So far, I’ve enjoyed the programme. We are a diverse cohort and we have built a friendly and supportive atmosphere within our classes. It feels like a safe environment for us to learn in, for us to try, and I think that’s very important. Just recently we had managerial skills, and we were trying concepts like negotiation and mediation. You don’t usually have the opportunity to try this in the real world, you just find yourself having to do it one day, so being in a group where we can all try, and we can all have a laugh and a joke together is definitely helping. I’ve really enjoyed studying something that’s completely different to music, I have to say that it has been very refreshing to do something totally different. It has also been good to start to work with numbers and more theoretical and academic subjects again. Maybe you don’t know this, but I almost went to study medicine instead of going to a music conservatoire, so it was great to kind of get back into that technical mindset. I don’t see myself pursuing a career in finance anytime soon, but it was good to try some finance activities and it helped me gain a wider perspective of the different functions within a business. I would also encourage others within the arts to pursue a course like an Executive MBA. Management skills are needed everywhere, including the creative industries, especially in today’s climate where the arts are struggling to stay afloat in some parts of the world.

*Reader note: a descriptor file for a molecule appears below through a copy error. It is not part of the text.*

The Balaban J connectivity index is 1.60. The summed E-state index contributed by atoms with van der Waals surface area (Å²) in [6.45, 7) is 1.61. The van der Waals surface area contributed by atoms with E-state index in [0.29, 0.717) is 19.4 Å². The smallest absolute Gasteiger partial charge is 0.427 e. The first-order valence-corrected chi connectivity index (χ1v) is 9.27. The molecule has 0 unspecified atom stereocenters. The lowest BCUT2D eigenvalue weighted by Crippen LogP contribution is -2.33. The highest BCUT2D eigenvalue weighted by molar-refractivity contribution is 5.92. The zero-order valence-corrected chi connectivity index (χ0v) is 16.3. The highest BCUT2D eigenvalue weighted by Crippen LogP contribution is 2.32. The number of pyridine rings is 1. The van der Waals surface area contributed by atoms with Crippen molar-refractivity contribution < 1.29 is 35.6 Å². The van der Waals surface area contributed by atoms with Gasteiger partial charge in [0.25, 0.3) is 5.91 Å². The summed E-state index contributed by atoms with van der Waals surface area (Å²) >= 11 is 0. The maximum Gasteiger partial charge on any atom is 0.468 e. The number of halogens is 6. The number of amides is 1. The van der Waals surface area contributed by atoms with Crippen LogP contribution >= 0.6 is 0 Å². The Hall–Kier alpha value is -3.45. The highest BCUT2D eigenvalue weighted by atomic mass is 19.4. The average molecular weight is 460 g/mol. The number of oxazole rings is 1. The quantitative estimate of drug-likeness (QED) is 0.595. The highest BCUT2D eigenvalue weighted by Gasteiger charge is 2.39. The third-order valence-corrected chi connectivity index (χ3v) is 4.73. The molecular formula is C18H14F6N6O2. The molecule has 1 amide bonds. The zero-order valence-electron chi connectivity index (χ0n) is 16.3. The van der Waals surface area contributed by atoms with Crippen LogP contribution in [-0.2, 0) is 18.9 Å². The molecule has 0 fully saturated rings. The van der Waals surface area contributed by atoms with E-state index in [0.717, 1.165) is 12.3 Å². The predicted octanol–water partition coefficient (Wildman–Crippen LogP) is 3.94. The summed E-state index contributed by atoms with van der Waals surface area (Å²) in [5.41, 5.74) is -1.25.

Lastly, your Czech experience…

I’ve been enjoying the culture here in the Czech Republic being surrounded by history and the arts. Tonight I’m actually going to a concert with the Prague Radio Orchestra, they are playing a new work to commemorate the 100th anniversary of the Czech radio, a Greig Piano Concerto and a Sibelius Symphony. I am going to a lot of different concerts and a lot of different events. Having access to nature close by is great as well. Last weekend, my partner and I rented a car and just drove around, we ended up in this small town and there were the ruins of this castle from the 12th century that we just happened across. So just having all of that genuine culture, genuine history on our doorsteps is something that’s really, really great.